May 27–Jul 11, 2021
Learning, Politics and Architecture in the 1960s and 1970s
Exhibition, school project, publication
May 27–Jul 11, 2021
In 1957, the Soviet Union launched a satellite into orbit, winning the first stage of the “space race.” The West reacted to the “Sputnik crisis” with an unprecedented education offensive that soon dominated the social debate. Education Shock looks at the decades following the “shock” of the Sputnik crisis , in which education expanded on a global scale.
The exhibition and two publications show how the spaces of learning were deeply transformed under the pressure of demographic and technological developments, the Cold War and the social movements culminating around 1968.
In collaboration with artists, academics and architects, curator Tom Holert explores this era of experimentation and conflict. In the midst of the Corona crisis, which makes pressing problems in the education sector acutely visible, he proposes to reassess the educational ventures of the 1960s and 1970s, as an archive which may inform current debates.
Complementing the exhibition, the Education in Concrete project reaches out to eight Berlin schools. As they team up with artists, students will engage with their school buildings of the 1960s and 1970s and speculate on learning environments of the future.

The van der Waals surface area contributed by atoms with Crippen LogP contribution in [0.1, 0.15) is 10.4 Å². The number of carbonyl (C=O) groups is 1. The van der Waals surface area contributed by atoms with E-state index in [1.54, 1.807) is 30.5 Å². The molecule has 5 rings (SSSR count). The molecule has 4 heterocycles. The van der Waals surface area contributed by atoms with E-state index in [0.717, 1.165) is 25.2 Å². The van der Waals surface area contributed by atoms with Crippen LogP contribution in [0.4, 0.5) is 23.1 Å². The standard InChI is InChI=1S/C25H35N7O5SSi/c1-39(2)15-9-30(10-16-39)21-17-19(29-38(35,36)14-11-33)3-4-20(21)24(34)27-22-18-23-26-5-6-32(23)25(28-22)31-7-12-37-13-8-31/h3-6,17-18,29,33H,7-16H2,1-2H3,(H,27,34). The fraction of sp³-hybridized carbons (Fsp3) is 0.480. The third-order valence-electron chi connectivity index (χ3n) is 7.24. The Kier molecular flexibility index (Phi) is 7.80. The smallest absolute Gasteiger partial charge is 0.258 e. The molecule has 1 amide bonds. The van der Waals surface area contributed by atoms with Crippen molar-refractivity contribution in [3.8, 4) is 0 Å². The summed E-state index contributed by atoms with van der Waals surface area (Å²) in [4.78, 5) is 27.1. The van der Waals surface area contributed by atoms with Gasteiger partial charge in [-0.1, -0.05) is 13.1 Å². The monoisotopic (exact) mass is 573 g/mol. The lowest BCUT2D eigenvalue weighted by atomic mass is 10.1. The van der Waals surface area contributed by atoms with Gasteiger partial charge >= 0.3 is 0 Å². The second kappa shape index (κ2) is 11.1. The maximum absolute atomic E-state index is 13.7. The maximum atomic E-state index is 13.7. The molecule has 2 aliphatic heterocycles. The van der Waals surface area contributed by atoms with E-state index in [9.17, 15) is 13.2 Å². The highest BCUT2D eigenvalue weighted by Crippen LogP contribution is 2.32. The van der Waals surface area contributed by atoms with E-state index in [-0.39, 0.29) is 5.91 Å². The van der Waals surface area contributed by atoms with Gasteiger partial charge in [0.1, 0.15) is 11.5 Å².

With contributions from Michael Annoff, BARarchitekten (Antje Buchholz, Jürgen Patzak-Poor), Elke Beyer, Sabine Bitter, Antje Buchholz, Arne Bunk, Evan Calder Williams, Fraser McCallum, Filipa César, Inga Danysz, Nuray Demir, Christopher Falbe, Dina Dorothea Falbe, Guests & Hosts, Gregor Harbusch, Marshall Henrichs, Claudia Hummel, Ana Hušman, Jakob Jakobsen, Ana Paula Koury, Larry Miller, Wendelien van Oldenborgh, Maria Helena Paiva da Costa, Silke Schatz, Lisa Schmidt-Colinet, Alexander Schmoeger, Dubravka Sekulić, Maurice Stein, STREET COLLEGE in cooperation with Käthe Wenzel, Alexander Stumm, Oliver Sukrow, Ola Uduku, Sónia Vaz Borges, Helmut Weber, Clemens von Wedemeyer, Florian Zeyfang, Francesco Zuddas
Curated by Tom Holert
Part of The New Alphabet